Lastly, I enjoy using Apple products as much as anyone else but if you step back and take an objective look, they could care LESS about the creative professionals. I’m telling you right now, Apple has one objective, and it has zero to do with fixing FCPX. Apple will do to Broadcast/Video/Cinema/Cable TV what they have done to the music industry and iTunes. They will be THE distribution hub for all of this digital content. Hence the giant datacenters, this isn’t only for syncing your iPhone contacts.

    Final Cut Server, Shake, DVD Studio Pro, Soundtrack, Color, Logic Studio (probably had its last big revision already), Apple has systematically dropped it all. Why anyone thinks Apple is going to devote much attention to FCPX is beyond me, they intentionally released it this way. Its wishful thinking. They just don’t care when they are selling billions in iPhones and iPads every quarter.

    Remember one thing from the recent past that should have told you plenty about Apple (besides the lying about how a 64-bit re-write couldn’t possible look or work like FCP7). The iPhone 4, when the dropped call syndrome was discovered. Apple’s answer was to HOLD THE PHONE DIFFERENTLY, it was YOUR fault. Nevermind the design of the antenna (which engineers warned about), why would you hold a phone in your left hand and not expect to loose a call? Big red flag.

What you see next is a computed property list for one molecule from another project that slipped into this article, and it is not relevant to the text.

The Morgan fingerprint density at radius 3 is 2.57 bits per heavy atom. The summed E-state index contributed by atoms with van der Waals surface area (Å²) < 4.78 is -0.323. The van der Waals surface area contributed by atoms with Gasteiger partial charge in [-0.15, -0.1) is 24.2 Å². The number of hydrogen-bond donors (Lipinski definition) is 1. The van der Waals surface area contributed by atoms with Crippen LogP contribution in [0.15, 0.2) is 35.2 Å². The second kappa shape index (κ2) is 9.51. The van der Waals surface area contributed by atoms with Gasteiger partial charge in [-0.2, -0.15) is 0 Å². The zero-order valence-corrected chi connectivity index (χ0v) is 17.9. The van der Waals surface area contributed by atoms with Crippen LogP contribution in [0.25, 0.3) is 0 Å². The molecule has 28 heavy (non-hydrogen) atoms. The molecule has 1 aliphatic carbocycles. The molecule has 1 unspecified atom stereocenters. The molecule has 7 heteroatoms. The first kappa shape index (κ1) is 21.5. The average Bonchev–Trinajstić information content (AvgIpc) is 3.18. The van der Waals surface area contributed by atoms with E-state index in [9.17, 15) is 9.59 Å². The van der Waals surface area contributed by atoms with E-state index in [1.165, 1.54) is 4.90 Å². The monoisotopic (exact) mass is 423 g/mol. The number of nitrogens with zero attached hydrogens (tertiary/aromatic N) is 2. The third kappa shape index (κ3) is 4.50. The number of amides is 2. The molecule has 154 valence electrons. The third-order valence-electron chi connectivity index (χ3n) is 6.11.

So I will keep FCPX, I didn’t take Apple up on their offer to refund the $299, but really I just don’t expect Apple will be throwing the necessary resources at the product. Its that simple.

    • Marcus R. Moore · December 27, 2011 at 6:27 pm

      Well, Apple has already STATED that multi-cam and broadcast monitoring are coming to FCPX in it’s next update “Early 2012″, you can find that info here at the bottom of the page:

      http://www.apple.com/ca/finalcutpro/software-update.html

      So I do have way more than zero confidence that it will happen.

      The fact that they are pre-annoucing information about an upcoming update (something they never do), says to me that they are serious about getting back to “par” with FCP7 as soon as they can. And they are being as transparent as Apple gets about it.

      Editors will never ask for a new paradigm. They have work to do and deadlines to meet, and any change, even if it’s ultimately for the better- is slow to take. I know, I’ve been through a bunch of them since the late 80s. So very few editors would have welcomed a foundational change in FCPX. But just because people don’t think it can’t be better, doesn’t mean it can’t. Is 1992 (or thereabouts), when the first NLE software was crafted, the date when we decided that this was it. It was never going to change? That seems hilarious to me. Of course there are more sea changes to come. And the old guard of editors who hold onto their skills with a particular piece of software will get outmoded, just like any editor who refused to move from film to digital.